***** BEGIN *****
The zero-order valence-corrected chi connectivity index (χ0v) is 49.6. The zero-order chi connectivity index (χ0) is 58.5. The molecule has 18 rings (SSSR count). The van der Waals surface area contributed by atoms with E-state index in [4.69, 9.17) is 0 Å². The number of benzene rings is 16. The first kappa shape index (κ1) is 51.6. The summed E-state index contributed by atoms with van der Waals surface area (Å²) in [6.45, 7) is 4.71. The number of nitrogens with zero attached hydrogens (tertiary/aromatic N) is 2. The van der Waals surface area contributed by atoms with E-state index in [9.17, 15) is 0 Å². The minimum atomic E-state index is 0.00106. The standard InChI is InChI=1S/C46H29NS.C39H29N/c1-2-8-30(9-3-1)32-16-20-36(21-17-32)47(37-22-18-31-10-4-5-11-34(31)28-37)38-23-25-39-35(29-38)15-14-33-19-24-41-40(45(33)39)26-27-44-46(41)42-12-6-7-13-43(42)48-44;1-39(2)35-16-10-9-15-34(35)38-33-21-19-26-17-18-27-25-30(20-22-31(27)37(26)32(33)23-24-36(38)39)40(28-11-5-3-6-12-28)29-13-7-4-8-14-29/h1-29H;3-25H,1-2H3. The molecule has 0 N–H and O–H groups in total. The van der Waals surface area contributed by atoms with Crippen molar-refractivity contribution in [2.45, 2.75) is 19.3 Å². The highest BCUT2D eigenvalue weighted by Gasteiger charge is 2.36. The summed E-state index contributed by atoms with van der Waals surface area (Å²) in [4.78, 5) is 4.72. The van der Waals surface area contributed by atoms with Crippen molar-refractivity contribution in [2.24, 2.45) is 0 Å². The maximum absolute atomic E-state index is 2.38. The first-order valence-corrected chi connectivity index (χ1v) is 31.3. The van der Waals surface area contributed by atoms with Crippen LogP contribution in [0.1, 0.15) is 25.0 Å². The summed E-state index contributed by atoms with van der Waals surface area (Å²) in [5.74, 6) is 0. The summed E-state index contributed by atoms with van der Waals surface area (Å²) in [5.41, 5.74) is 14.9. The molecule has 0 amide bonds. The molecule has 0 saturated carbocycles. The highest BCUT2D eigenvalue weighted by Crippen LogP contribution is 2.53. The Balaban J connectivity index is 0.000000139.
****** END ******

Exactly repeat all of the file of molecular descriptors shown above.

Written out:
The zero-order valence-corrected chi connectivity index (χ0v) is 49.6. The zero-order chi connectivity index (χ0) is 58.5. The molecule has 18 rings (SSSR count). The van der Waals surface area contributed by atoms with E-state index in [4.69, 9.17) is 0 Å². The number of benzene rings is 16. The first kappa shape index (κ1) is 51.6. The summed E-state index contributed by atoms with van der Waals surface area (Å²) in [6.45, 7) is 4.71. The number of nitrogens with zero attached hydrogens (tertiary/aromatic N) is 2. The van der Waals surface area contributed by atoms with E-state index in [9.17, 15) is 0 Å². The minimum atomic E-state index is 0.00106. The standard InChI is InChI=1S/C46H29NS.C39H29N/c1-2-8-30(9-3-1)32-16-20-36(21-17-32)47(37-22-18-31-10-4-5-11-34(31)28-37)38-23-25-39-35(29-38)15-14-33-19-24-41-40(45(33)39)26-27-44-46(41)42-12-6-7-13-43(42)48-44;1-39(2)35-16-10-9-15-34(35)38-33-21-19-26-17-18-27-25-30(20-22-31(27)37(26)32(33)23-24-36(38)39)40(28-11-5-3-6-12-28)29-13-7-4-8-14-29/h1-29H;3-25H,1-2H3. The molecule has 0 N–H and O–H groups in total. The van der Waals surface area contributed by atoms with Crippen molar-refractivity contribution in [2.45, 2.75) is 19.3 Å². The highest BCUT2D eigenvalue weighted by Gasteiger charge is 2.36. The summed E-state index contributed by atoms with van der Waals surface area (Å²) in [4.78, 5) is 4.72. The van der Waals surface area contributed by atoms with Crippen molar-refractivity contribution in [2.24, 2.45) is 0 Å². The maximum absolute atomic E-state index is 2.38. The first-order valence-corrected chi connectivity index (χ1v) is 31.3. The van der Waals surface area contributed by atoms with Crippen LogP contribution in [0.1, 0.15) is 25.0 Å². The summed E-state index contributed by atoms with van der Waals surface area (Å²) in [5.74, 6) is 0. The summed E-state index contributed by atoms with van der Waals surface area (Å²) in [5.41, 5.74) is 14.9. The molecule has 0 amide bonds. The molecule has 0 saturated carbocycles. The highest BCUT2D eigenvalue weighted by Crippen LogP contribution is 2.53. The Balaban J connectivity index is 0.000000139.